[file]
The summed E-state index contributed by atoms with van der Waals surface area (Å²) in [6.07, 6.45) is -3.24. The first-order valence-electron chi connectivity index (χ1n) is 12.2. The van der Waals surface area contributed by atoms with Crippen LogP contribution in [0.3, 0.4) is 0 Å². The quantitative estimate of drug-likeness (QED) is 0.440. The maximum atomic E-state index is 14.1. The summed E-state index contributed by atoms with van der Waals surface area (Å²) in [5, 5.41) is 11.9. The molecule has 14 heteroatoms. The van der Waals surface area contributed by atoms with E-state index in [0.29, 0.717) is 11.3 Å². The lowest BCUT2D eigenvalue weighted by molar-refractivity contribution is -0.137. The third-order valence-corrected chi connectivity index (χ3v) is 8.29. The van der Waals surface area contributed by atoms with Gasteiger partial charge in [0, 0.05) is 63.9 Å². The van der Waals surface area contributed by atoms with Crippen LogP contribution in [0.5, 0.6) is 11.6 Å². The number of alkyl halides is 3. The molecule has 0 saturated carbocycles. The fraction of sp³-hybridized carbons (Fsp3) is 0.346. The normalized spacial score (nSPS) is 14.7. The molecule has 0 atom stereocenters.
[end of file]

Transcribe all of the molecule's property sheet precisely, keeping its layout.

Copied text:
The summed E-state index contributed by atoms with van der Waals surface area (Å²) in [6.07, 6.45) is -3.24. The first-order valence-electron chi connectivity index (χ1n) is 12.2. The van der Waals surface area contributed by atoms with Crippen LogP contribution in [0.3, 0.4) is 0 Å². The quantitative estimate of drug-likeness (QED) is 0.440. The maximum atomic E-state index is 14.1. The summed E-state index contributed by atoms with van der Waals surface area (Å²) in [5, 5.41) is 11.9. The molecule has 14 heteroatoms. The van der Waals surface area contributed by atoms with E-state index in [0.29, 0.717) is 11.3 Å². The lowest BCUT2D eigenvalue weighted by molar-refractivity contribution is -0.137. The third-order valence-corrected chi connectivity index (χ3v) is 8.29. The van der Waals surface area contributed by atoms with Gasteiger partial charge in [0, 0.05) is 63.9 Å². The van der Waals surface area contributed by atoms with Crippen LogP contribution in [0.5, 0.6) is 11.6 Å². The number of alkyl halides is 3. The molecule has 0 saturated carbocycles. The fraction of sp³-hybridized carbons (Fsp3) is 0.346. The normalized spacial score (nSPS) is 14.7. The molecule has 0 atom stereocenters.